Concerns around CO2 emissions and high pollution levels are driving both consumers and businesses to act on environmental issues.

Sufficient momentum has been built that if businesses do not make considerable adjustments in their current activities; government legislation is likely to follow. This has already surfaced in several international environmental initiatives, and the UK’s recent ‘latte levy’- a proposed 25p charge on disposable coffee cups to cut waste and encourage recycling. This came shortly after a ban by the Chinese government on imports of plastic waste from foreign countries, which also reignited conversation around the need to improve waste management in the supply chain.

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Owing to this media attention, brands and consumers are recognising in their numbers that the lifecycle of a product does not end once it is consumed, but rather, once a product has been properly disposed of. In fact, according to GlobalData’s 2017 primary consumer research, consumers ranked recyclability as environmentally-friendly packaging’s most important factor. Brands must therefore ensure that their packaging materials are recyclable, and that waste management infrastructure is properly invested in. Evian, for example, recently announced plans to have 100% recycled plastic bottles for all of its water by 2025.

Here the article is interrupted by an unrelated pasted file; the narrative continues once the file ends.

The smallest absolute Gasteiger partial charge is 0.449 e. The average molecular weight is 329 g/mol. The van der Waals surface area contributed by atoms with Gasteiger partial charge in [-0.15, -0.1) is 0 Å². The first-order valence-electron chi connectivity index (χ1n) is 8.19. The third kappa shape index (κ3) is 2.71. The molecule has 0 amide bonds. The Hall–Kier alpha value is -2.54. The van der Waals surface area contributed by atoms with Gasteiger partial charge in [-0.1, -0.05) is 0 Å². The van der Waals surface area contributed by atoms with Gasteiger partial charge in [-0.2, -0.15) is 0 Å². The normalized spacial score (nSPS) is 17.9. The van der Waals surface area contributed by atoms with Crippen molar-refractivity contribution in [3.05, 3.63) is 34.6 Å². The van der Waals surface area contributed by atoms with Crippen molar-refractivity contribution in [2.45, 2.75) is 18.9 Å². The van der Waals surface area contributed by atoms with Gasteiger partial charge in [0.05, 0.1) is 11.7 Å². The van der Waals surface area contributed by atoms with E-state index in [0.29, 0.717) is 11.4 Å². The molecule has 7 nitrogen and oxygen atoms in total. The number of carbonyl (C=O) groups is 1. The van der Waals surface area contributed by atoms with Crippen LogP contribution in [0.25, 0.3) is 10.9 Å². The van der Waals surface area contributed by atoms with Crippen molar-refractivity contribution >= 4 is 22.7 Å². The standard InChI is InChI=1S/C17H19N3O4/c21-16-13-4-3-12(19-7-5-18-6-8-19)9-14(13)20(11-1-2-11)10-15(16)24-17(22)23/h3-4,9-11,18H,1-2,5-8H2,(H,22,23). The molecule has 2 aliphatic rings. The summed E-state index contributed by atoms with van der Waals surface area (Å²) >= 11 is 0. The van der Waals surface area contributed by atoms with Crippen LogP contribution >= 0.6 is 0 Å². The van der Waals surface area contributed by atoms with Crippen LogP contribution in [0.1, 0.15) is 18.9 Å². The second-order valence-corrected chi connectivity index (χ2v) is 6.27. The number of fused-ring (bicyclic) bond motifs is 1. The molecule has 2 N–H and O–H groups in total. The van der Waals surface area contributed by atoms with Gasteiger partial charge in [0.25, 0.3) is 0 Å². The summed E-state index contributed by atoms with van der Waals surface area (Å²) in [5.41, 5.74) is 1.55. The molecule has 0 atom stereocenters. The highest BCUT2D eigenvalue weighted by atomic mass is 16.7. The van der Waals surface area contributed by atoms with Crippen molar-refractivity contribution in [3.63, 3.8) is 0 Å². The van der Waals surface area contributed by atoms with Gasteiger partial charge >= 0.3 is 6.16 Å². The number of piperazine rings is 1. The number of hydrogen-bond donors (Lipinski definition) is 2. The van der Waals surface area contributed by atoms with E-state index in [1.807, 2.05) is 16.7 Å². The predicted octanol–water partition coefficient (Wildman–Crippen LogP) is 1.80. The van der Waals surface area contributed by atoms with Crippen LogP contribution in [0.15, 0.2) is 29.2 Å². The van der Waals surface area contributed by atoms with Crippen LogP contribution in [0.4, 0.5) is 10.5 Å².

After recyclability, ‘reducing unnecessary packaging’, ‘compostable/biodegradable’ and ‘easy to separate different materials for disposal’ are considered to be important factors in environmentally friendly packaging, indicating several pathways through which brands can satisfy sustainably minded consumers while the clampdown on unsustainable materials continues.

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